This is something that GuideStar and its CEO Jacob Harold have been working on for the better part of a decade (during much of which he was a program officer overseeing the William and Flora Hewlett Foundation’s philanthropy program). Many others have made the case over recent years, including Nonprofit Finance Fund, Bridgespan, and Mario Morino and Venture Philanthropy Partners. In the UK, Caroline Fiennes, whose excellent book I blogged about last year, is an especially eloquent destroyer of the overhead myth, arguing forcefully for a focus on performance.

As CEP’s report, Room for Improvement: Foundations Support for Nonprofit Performance Assessment, makes clear, nonprofits care about performance assessment and are looking for more support—financial and non-financial—to do that difficult work. But, today, they are generally not getting it from foundations, arguably the donors who are best positioned to do it because of their ability to make larger, longer-term grants than the typical individual donor. Some foundations may be demurring in part because they don’t want to support “overhead.”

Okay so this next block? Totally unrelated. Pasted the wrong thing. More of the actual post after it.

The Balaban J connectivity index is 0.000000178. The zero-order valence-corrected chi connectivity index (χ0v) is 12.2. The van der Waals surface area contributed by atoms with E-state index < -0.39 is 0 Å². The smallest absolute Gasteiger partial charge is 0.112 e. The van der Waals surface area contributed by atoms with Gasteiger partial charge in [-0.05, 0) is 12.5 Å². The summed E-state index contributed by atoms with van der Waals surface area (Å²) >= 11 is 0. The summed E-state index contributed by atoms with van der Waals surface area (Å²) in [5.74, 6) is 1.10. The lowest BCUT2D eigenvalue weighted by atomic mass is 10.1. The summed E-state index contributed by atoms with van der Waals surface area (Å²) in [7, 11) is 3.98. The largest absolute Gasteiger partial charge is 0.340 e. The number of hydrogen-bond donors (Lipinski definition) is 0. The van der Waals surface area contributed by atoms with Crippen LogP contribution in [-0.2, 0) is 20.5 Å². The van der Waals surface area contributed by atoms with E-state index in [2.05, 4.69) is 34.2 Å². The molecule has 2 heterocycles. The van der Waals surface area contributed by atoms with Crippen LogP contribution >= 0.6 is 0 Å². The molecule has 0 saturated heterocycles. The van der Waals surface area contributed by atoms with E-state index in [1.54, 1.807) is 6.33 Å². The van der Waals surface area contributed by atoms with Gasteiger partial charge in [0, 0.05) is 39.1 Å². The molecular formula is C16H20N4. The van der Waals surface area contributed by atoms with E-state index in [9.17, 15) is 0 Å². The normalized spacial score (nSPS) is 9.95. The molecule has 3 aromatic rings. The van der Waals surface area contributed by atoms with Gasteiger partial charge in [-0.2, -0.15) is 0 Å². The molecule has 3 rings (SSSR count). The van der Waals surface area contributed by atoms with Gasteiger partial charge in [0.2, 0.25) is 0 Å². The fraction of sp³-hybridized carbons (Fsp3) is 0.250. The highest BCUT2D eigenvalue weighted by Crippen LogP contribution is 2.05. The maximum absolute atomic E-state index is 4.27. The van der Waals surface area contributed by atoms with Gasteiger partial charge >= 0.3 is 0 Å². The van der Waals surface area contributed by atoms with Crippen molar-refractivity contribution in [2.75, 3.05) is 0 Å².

This is a vicious cycle, of course, in which the lack of investment in performance assessment contributes to a lack of good performance data that would help nonprofits make a stronger case against the use of administrative cost ratios to judge them.

So, if the fight against an overreliance on overhead is to be successful, foundations must play a crucial role. Among the steps they can take:

  • Support nonprofit performance assessment efforts by investing in organizations to help them develop the capacity to do the work required to gauge performance. Nonprofits want this help from their foundation funders and, today, they are generally not getting it.